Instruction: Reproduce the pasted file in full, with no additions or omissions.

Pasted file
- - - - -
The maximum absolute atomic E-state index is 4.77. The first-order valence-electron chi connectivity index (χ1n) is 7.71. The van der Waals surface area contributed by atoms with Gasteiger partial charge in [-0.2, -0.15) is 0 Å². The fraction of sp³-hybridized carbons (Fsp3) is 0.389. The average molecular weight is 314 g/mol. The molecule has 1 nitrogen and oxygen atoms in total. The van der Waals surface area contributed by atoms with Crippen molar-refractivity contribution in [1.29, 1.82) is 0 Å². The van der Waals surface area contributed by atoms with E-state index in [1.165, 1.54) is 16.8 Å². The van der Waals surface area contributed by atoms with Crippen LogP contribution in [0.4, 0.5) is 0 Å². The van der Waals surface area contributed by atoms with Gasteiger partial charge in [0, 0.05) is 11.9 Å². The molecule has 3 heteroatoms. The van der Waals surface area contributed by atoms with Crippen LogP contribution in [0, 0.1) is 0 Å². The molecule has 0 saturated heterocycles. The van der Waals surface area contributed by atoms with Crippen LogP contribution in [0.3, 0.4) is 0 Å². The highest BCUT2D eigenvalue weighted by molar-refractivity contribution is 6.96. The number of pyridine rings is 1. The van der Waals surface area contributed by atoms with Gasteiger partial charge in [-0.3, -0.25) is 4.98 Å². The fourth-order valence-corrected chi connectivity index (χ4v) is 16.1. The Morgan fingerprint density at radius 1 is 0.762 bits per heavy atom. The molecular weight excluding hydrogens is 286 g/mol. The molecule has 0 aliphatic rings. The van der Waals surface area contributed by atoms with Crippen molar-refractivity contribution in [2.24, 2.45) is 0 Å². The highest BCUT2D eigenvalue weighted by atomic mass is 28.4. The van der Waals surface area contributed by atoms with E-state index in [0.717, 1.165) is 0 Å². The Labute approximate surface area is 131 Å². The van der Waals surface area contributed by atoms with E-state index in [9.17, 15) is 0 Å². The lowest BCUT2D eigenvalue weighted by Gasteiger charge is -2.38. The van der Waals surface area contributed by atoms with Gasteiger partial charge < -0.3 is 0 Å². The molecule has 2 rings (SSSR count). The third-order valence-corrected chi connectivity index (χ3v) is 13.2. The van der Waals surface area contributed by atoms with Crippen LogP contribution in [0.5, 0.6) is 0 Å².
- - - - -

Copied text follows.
The maximum absolute atomic E-state index is 4.77. The first-order valence-electron chi connectivity index (χ1n) is 7.71. The van der Waals surface area contributed by atoms with Gasteiger partial charge in [-0.2, -0.15) is 0 Å². The fraction of sp³-hybridized carbons (Fsp3) is 0.389. The average molecular weight is 314 g/mol. The molecule has 1 nitrogen and oxygen atoms in total. The van der Waals surface area contributed by atoms with Crippen molar-refractivity contribution in [1.29, 1.82) is 0 Å². The van der Waals surface area contributed by atoms with E-state index in [1.165, 1.54) is 16.8 Å². The van der Waals surface area contributed by atoms with Crippen LogP contribution in [0.4, 0.5) is 0 Å². The van der Waals surface area contributed by atoms with Gasteiger partial charge in [0, 0.05) is 11.9 Å². The molecule has 3 heteroatoms. The van der Waals surface area contributed by atoms with Crippen LogP contribution in [0, 0.1) is 0 Å². The molecule has 0 saturated heterocycles. The van der Waals surface area contributed by atoms with Crippen LogP contribution in [0.3, 0.4) is 0 Å². The highest BCUT2D eigenvalue weighted by molar-refractivity contribution is 6.96. The number of pyridine rings is 1. The van der Waals surface area contributed by atoms with Gasteiger partial charge in [-0.3, -0.25) is 4.98 Å². The fourth-order valence-corrected chi connectivity index (χ4v) is 16.1. The Morgan fingerprint density at radius 1 is 0.762 bits per heavy atom. The molecular weight excluding hydrogens is 286 g/mol. The molecule has 0 aliphatic rings. The van der Waals surface area contributed by atoms with Crippen molar-refractivity contribution in [2.24, 2.45) is 0 Å². The highest BCUT2D eigenvalue weighted by atomic mass is 28.4. The van der Waals surface area contributed by atoms with E-state index in [0.717, 1.165) is 0 Å². The Labute approximate surface area is 131 Å². The van der Waals surface area contributed by atoms with E-state index in [9.17, 15) is 0 Å². The lowest BCUT2D eigenvalue weighted by Gasteiger charge is -2.38. The van der Waals surface area contributed by atoms with Gasteiger partial charge < -0.3 is 0 Å². The molecule has 2 rings (SSSR count). The third-order valence-corrected chi connectivity index (χ3v) is 13.2. The van der Waals surface area contributed by atoms with Crippen LogP contribution in [0.5, 0.6) is 0 Å².